InMarch of last year, Facebook acquired virtual reality pioneer Oculus VR for a whopping $2 billion. But why? Why does a social network need a VR company under its belt? Facebook founder Mark Zuckerberg explained the rationale behind it in a post on his wall:
“Our mission is to make the world more open and connected…This is really a new communication platform. By feeling truly present, you can share unbounded spaces and experiences with the people in your life. Imagine sharing not just moments with your friends online, but entire experiences and adventures.”
In other words, Zuckerberg believes the Oculus Rift, OVR’s in-development virtual reality headset, opens up entirely new ways to communicate, interact, and share life experiences with people around the world like we never have before. There’s a long road to get there, and Zuckerberg understands that the gaming industry will benefit first and foremost from the creation of the headset. He goes on:
“But this is just the start. After games, we’re going to make Oculus a platform for many other experiences. Imagine enjoying a court side seat at a game, studying in a classroom of students and teachers all over the world or consulting with a doctor face-to-face — just by putting on goggles in your home.”
And that’s what we’re here to do today: let’s envision the future of Oculus under Facebook’s leadership beyond the conventional use of gaming. Companies around the world are already getting started on some exciting initiatives that take advantage of Oculus VR’s baby. Let’s take a peek.
According to Variety, Facebook “has been aggressive in courting content makers to develop entertainment for the [Oculus Rift] ever since [the acquisition].” Production studio Jamwix produced the first feature-length film for the Rift. Banshee Chapter is described as an intense Lovecraftian horror pic that simulates an “in-scene” experience for the viewer. The film was designed from the ground-up with VR in mind. Jamwix invented Chimera VR software that allows any filmmaker to manipulate a 3D space for virtual reality purposes. “You can basically jack into any movie that you want,” says a Jamwix employee. “This isn’t just the future of movies, it’s the future of entertainment,” adds Jamwix art director Dylan Palmer. “You’re going to be able to experience it first hand.” Mash play in the video above to see how it all came together.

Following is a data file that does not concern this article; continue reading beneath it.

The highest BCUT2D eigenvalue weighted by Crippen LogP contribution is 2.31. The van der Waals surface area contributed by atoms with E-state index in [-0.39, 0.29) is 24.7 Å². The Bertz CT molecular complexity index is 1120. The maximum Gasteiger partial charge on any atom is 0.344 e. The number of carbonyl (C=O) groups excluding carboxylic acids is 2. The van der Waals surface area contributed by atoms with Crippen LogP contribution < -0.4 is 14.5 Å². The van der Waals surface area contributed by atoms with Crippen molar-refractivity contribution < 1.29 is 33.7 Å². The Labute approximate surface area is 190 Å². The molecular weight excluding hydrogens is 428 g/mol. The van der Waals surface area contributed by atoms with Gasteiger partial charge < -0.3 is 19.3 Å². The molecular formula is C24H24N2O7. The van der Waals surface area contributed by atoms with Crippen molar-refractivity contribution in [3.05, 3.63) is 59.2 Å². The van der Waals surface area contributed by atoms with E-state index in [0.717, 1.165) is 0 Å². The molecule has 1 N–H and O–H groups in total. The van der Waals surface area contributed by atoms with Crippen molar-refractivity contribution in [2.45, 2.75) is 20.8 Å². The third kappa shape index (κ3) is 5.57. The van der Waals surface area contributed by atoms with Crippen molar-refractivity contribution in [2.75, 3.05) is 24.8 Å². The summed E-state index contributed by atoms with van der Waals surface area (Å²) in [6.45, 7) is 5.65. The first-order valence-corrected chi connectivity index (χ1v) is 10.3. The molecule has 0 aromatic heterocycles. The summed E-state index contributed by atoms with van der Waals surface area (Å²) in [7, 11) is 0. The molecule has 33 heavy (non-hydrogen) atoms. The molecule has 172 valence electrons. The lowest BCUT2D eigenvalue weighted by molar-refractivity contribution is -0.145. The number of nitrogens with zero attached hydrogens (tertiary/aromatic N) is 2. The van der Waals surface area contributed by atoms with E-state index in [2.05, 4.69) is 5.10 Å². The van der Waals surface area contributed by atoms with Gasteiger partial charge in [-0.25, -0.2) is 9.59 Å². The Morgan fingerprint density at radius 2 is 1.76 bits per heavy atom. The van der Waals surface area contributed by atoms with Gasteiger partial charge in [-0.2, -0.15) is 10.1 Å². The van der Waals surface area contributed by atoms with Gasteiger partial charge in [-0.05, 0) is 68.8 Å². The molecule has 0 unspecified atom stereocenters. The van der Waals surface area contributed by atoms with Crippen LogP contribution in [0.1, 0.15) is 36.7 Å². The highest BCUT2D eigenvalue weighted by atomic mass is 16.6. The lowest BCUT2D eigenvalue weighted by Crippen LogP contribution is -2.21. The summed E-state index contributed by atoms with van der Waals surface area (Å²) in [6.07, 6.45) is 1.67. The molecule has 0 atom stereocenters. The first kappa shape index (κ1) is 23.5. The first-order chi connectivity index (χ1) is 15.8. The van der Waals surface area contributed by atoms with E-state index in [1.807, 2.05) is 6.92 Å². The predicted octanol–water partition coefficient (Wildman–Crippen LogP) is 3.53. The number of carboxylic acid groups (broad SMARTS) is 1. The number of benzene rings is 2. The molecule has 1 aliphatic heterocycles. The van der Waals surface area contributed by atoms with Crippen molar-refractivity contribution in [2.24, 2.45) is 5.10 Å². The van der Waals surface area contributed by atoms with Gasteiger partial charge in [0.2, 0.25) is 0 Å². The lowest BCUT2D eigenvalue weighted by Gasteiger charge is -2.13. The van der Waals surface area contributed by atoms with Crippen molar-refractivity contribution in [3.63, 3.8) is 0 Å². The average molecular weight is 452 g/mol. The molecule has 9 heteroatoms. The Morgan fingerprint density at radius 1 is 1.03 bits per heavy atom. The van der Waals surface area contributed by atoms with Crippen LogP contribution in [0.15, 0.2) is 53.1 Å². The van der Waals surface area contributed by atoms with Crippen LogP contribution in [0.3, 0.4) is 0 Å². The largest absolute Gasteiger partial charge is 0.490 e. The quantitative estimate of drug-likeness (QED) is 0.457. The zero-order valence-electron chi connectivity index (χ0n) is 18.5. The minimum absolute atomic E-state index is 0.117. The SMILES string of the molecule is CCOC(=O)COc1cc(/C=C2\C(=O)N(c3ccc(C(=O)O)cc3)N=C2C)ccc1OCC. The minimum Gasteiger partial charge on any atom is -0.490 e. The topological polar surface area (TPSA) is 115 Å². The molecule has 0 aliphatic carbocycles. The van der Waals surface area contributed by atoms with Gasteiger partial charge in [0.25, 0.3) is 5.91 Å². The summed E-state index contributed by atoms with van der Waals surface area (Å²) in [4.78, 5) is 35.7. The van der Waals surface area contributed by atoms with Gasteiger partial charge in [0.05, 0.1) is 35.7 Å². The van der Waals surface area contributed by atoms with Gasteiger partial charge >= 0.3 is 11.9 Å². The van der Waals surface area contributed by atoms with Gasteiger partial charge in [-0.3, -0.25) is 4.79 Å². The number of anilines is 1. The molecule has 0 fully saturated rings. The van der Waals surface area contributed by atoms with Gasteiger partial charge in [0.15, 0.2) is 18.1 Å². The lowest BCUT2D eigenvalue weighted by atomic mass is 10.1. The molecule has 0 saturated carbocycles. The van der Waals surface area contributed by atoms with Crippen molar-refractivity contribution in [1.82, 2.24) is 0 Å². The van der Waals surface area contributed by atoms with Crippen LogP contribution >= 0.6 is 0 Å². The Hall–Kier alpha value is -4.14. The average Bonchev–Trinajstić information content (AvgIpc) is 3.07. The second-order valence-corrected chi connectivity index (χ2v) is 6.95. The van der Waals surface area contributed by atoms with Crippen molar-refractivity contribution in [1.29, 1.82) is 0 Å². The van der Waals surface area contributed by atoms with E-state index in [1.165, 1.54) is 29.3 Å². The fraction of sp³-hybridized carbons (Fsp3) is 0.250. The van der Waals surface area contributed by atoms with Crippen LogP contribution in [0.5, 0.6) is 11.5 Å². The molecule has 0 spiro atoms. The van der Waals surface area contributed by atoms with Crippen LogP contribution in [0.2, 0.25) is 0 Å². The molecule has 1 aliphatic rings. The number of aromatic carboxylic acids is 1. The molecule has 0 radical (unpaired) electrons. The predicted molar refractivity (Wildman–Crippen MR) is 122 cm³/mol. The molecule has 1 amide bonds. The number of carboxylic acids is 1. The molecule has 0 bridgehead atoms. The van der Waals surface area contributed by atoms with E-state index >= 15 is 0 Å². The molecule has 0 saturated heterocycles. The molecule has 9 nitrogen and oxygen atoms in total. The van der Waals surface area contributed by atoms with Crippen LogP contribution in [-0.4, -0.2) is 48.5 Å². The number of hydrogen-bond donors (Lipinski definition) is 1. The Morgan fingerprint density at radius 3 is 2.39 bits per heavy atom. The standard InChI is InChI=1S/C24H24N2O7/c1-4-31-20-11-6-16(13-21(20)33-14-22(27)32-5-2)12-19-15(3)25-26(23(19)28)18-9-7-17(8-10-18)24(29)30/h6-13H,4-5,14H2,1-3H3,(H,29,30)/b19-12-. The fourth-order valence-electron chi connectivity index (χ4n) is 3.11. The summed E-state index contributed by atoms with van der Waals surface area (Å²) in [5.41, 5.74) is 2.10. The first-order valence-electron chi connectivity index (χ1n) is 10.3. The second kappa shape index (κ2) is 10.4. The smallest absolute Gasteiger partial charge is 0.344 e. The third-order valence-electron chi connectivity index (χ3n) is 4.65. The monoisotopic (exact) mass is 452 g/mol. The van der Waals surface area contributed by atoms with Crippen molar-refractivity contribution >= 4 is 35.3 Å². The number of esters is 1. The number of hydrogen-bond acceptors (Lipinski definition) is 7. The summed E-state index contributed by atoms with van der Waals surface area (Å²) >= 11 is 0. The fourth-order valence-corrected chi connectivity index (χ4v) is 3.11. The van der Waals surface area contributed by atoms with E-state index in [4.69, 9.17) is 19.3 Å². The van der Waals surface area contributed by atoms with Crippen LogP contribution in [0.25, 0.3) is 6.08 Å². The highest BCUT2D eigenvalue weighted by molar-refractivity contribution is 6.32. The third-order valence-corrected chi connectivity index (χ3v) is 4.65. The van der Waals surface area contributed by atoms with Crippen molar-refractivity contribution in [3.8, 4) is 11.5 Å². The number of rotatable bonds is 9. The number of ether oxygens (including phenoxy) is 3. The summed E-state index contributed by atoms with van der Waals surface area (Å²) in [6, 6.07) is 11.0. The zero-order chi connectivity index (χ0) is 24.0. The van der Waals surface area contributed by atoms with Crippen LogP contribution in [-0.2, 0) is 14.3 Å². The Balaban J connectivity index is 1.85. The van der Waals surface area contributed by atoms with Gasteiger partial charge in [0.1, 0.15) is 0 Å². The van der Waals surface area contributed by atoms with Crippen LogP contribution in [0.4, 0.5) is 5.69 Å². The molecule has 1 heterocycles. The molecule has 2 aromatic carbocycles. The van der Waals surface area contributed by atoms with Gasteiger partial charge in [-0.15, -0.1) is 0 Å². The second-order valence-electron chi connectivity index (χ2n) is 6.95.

In an effort to show storytellers around the world that virtual reality is an art form, Oculus VR has created its very own in-house studio called Oculus Story Studio. This “experimental virtual reality cinema project” is currently comprised of a small team of creatives hailing from the film and game industries. They’re dedicated to exploring what they call “immersive cinema;” the idea is very much in line with Jamwix’s approach to the Rift: OVR want to enable “realtime story-driven VR experiences that let the viewer step inside and become part of the story.” Story Studio unveiled its first short film in January at the Sundance Film Festival. Lost is a four-minute film made specifically for the latest version of Rift, Crescent Bay. Story Studio creative director Saschka Unseld, director of Pixar short The Blue Umbrella, helmed Lost and used Unreal Engine 4 to splice together hand drawn and CG animation. Following its success at Sundance, OVR hopes to reel in more high profile storytellers to collaborate on future projects. Rob Stromberg (Maleficent) and Robin Hunicke (Journey) are already on board to make VR movie magic. Watch the video posted above to learn more about the inspiration behind Story Studio from Team Oculus.